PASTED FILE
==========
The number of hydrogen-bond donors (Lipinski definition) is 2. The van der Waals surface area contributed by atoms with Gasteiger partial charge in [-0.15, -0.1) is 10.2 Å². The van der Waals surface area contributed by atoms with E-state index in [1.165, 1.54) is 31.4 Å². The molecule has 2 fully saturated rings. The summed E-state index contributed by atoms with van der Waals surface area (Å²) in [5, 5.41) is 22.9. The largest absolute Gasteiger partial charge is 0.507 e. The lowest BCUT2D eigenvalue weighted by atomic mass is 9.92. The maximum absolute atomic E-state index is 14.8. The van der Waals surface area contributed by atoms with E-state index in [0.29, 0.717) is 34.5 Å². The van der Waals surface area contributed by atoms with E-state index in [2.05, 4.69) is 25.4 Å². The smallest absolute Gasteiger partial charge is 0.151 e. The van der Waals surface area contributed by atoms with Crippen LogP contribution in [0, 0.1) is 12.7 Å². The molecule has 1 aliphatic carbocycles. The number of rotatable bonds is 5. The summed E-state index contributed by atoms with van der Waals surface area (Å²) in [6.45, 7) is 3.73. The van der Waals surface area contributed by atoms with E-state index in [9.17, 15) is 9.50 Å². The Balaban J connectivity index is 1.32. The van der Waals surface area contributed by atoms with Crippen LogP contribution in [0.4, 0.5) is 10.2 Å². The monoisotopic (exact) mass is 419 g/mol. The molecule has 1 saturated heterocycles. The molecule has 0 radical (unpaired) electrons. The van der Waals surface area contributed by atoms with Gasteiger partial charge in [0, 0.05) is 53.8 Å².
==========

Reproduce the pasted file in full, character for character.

The number of hydrogen-bond donors (Lipinski definition) is 2. The van der Waals surface area contributed by atoms with Gasteiger partial charge in [-0.15, -0.1) is 10.2 Å². The van der Waals surface area contributed by atoms with E-state index in [1.165, 1.54) is 31.4 Å². The molecule has 2 fully saturated rings. The summed E-state index contributed by atoms with van der Waals surface area (Å²) in [5, 5.41) is 22.9. The largest absolute Gasteiger partial charge is 0.507 e. The lowest BCUT2D eigenvalue weighted by atomic mass is 9.92. The maximum absolute atomic E-state index is 14.8. The van der Waals surface area contributed by atoms with E-state index in [0.29, 0.717) is 34.5 Å². The van der Waals surface area contributed by atoms with E-state index in [2.05, 4.69) is 25.4 Å². The smallest absolute Gasteiger partial charge is 0.151 e. The van der Waals surface area contributed by atoms with Crippen LogP contribution in [0, 0.1) is 12.7 Å². The molecule has 1 aliphatic carbocycles. The number of rotatable bonds is 5. The summed E-state index contributed by atoms with van der Waals surface area (Å²) in [6.45, 7) is 3.73. The van der Waals surface area contributed by atoms with E-state index in [9.17, 15) is 9.50 Å². The Balaban J connectivity index is 1.32. The van der Waals surface area contributed by atoms with Crippen LogP contribution in [0.4, 0.5) is 10.2 Å². The monoisotopic (exact) mass is 419 g/mol. The molecule has 1 saturated heterocycles. The molecule has 0 radical (unpaired) electrons. The van der Waals surface area contributed by atoms with Gasteiger partial charge in [0, 0.05) is 53.8 Å².